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LabCorp Joins Apple Health Records Project

November 5, 2018
by Rajiv Leventhal, Managing Editor
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LabCorp, a provider of clinical laboratory and end-to-end drug development services, has announced that it has enabled Apple’s Health Records feature for its patients.

This iPhone feature aims to make it easier for LabCorp patients to access their LabCorp laboratory test results, along with other available medical data from multiple providers, whenever they choose, according to officials.

In January, Apple announced that it would be testing the Health Records feature out with 12 hospitals, inclusive of some of the most prominent healthcare institutions in the U.S. Since that time, more than 100 new organizations have joined the project,  according to Apple.

LabCorp test results are viewable in the Apple Health app for LabCorp patients who have an account with the company, and enable integration with the Health Records app. In addition to their LabCorp test results, patients will have information from participating healthcare institutions organized into one view, covering allergies, medical conditions, immunizations, lab results, medications, procedures and vitals.

Patients will receive notifications when their data is updated, and the Health Records data is encrypted and protected with the user’s iPhone passcode, Touch ID or Face ID, according to officials.

“LabCorp on Health Records will help provide healthcare consumers with a more holistic view of their health. Laboratory test results are central to medical decision making, and broadening access to this information will help patients take charge of their health and wellness, and lead to more informed dialogues between patients and their healthcare providers,” David P. King, chairman and CEO of LabCorp, said in a statement.

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HIMSS Analytics Introduces Infrastructure Adoption Model for Health Systems

October 25, 2018
by Rajiv Leventhal, Managing Editor
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HIMSS Analytics, the research arm of the Healthcare Information and Management Systems Society, announced the introduction of the Infrastructure Adoption Model, or INFRAM, which is designed to measure the technical infrastructure used within a health system.

The INFRAM focuses on five technical subdomains, allowing organizations to benchmark how their infrastructure operates within the following areas: mobility; security; collaboration; transport; and data center.

Similar to HIMSS Analytics’ well-known Electronic Medical Record Adoption Model, or, EMRAM, the INFRAM is an eight-stage model (0 – 7) that allows healthcare IT leaders to map the technology infrastructure capabilities required to reach their facility’s clinical and operational goals, while meeting industry benchmarks and standards.  The final stage, Stage 7, guides organizations towards optimized information integration, contextualization and orchestration essential for the delivery of higher order local and virtualized care processes.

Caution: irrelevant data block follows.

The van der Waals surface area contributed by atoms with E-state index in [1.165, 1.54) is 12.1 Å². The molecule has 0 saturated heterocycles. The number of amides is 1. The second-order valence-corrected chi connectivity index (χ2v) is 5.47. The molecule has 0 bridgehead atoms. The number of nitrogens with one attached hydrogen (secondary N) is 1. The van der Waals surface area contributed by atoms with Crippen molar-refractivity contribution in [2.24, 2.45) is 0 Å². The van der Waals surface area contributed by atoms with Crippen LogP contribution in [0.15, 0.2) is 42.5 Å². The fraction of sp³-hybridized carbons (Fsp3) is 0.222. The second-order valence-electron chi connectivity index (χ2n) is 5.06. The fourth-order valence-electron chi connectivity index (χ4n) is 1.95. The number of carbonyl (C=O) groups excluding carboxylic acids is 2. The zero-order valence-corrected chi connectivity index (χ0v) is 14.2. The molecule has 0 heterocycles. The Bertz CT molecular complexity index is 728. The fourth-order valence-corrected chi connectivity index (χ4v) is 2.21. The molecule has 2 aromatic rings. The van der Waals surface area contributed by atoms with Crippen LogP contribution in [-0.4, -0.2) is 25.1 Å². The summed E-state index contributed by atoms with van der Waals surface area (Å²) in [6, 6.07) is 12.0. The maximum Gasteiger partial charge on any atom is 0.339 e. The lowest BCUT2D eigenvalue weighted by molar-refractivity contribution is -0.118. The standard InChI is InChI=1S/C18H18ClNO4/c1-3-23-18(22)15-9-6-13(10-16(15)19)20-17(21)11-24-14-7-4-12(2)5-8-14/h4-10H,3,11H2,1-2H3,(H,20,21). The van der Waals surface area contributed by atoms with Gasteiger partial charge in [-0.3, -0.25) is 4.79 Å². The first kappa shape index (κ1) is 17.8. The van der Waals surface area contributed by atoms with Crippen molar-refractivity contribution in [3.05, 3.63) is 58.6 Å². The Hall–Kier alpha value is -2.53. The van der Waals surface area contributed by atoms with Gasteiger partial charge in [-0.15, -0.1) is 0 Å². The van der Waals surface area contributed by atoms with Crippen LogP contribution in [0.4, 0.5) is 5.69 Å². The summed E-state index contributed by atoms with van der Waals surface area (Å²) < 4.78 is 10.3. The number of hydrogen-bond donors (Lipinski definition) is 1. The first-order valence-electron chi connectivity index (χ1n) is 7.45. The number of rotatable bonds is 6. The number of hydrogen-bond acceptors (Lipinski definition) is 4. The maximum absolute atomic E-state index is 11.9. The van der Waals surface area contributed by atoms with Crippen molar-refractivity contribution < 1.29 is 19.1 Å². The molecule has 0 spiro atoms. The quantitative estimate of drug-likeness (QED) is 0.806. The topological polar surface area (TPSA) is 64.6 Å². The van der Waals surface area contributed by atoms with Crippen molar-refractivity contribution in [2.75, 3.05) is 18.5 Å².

For reference purposes, Stage 0 on the model represents that an organization does not have a VPN, intrusion detection/prevention, security policy, data center or compute architecture. Stage 3 signifies that an organization has an advanced intrusion prevention system, while Stage 5 represents having video on mobile devices, location-based messaging, firewall with advanced malware protection, and real-time scanning of email hyperlinks.

HIMSS officials note that by identifying specific benchmarks for organizations to reach before they go live with EMR, systems, the INFRAM aims to ensure that a health system’s infrastructure is stable, manageable and extensible. Through this, organizations can ideally improve care delivery and create a pathway for infrastructure development tied to business and clinical outcomes.

 “The INFRAM is a welcome addition to our maturity model suite and addresses a longstanding need – guiding healthcare organizations in securely implementing the infrastructure with which their EMRs are built upon,” Blain Newton, executive vice president, HIMSS Analytics, said in a statement. “We have seen health systems engage with advanced clinical applications, only for them to ‘glitch’ under infrastructure that isn't powerful enough to support their tools. With the INFRAM, healthcare providers can develop a detailed, strategic technology plan that defines their organization's current state, desired future state, and each stage in between to achieve their clinical and operational goals.”

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Eisenhower Health, a west coast-based Magnet Hospital, implemented an enterprise-wide solution enabling mobile communications and collaboration across all care teams, linking the entire enterprise, advancing its communications capabilities, creating access to an enterprise directory, and improving care team response and turnaround times.

Additionally, the system provided extensive and comprehensive reporting with data analytics showing where and to what extent response improvements were made, but also providing the information the hospital needed to better utilize the system and make adjustments to improve results.